3 Things: Thought Quality, Wide Knowledge, Formula for Flow

Happy Friday!

Let’s get straight to it. Here are 3 Things about learning and education to contemplate going into your weekend.

I. Thought Quality

There are many purposes for education but ultimately, learning is the pathway to improving the quality of our thoughts.

Inspiration:

“The quality of our thought depends on the background knowledge and feelings we each bring to bear…everything we read adds to a reservoir of knowledge that is the basis of our ability to comprehend and to predict whatever we read.”

Reader, Come Home by Maryanne Wolfe

II. Wide Knowledge

The wider the knowledge available, the greater the ability to notice patterns and identify deep structures – the fuel for transfer, problem solving, and creativity.

Inspiration:

“Most of critical thinking is not a stand-alone skill, and is better thought of as intertwined with knowledge.”

– Dan Willingham via rEDHome 2020

III. Formula for Flow

Here’s a simple formula to develop the state of focused attention our brains crave:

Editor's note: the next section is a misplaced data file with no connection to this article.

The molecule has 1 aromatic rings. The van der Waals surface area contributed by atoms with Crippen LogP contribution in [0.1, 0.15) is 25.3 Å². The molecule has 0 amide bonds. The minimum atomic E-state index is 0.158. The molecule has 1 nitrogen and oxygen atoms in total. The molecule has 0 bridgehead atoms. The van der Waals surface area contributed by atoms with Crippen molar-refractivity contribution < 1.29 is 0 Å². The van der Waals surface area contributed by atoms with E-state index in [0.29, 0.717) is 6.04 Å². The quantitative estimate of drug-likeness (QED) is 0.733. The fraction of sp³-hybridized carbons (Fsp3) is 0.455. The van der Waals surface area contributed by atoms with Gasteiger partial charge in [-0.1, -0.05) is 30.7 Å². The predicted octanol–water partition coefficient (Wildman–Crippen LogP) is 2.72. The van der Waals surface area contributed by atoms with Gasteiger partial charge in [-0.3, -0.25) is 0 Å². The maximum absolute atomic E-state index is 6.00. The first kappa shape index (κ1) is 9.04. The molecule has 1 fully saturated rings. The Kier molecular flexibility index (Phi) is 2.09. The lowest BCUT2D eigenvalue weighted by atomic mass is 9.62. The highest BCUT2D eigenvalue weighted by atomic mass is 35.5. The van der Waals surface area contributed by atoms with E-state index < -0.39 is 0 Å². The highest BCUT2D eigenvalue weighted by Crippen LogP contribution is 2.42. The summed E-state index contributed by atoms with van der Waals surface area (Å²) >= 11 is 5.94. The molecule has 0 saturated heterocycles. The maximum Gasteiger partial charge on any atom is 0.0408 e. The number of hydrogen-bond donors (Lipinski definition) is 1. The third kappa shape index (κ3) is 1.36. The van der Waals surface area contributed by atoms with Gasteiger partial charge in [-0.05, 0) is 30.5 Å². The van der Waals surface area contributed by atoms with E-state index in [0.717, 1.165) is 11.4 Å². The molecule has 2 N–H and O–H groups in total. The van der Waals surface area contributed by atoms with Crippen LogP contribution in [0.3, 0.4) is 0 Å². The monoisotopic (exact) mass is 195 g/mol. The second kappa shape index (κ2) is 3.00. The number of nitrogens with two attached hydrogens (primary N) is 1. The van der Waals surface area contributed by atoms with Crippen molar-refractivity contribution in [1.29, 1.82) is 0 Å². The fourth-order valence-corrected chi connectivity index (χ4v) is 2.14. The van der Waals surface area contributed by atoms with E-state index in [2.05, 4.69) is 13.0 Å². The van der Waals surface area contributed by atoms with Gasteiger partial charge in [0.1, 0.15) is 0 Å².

Flow = Attention + Requisite Skills + Feedback

Inspiration:

The 3 Keys to Flow:

  1. A clear challenge that fully engages your attention
  2. You have the skills to meet the challenge
  3. You get immediate feedback about how you are doing at each step (the progress principle)

The Happiness Hypothesis by Jonathan Haidt

My favorite practices to cultivate flow: cleaning, meditation, yoga, reading, writing, exercise. How about you?

On Sunday morning, I’ll be publishing a new article “Too Distracted to Learn: The Lost Art of Paying Attention.” You can get that delivered right to your inbox by subscribing for email updates at the top right of this page.

Until then, catch you next Friday!

-Jon Gustafson

 

PS: Here are some of my favorite education finds from the week:

Clear Teacher Explanations 2f: Dual Coding Mistakes by Pritesh Raichura

Adapting Direct Instruction to Remote Learning by Brad Nguyen

Online Learning: Varying lectures with tests improves attention, note-taking, and retention by Peter Reuell

Five Essential Article Reads for Teachers by Blake Harvard

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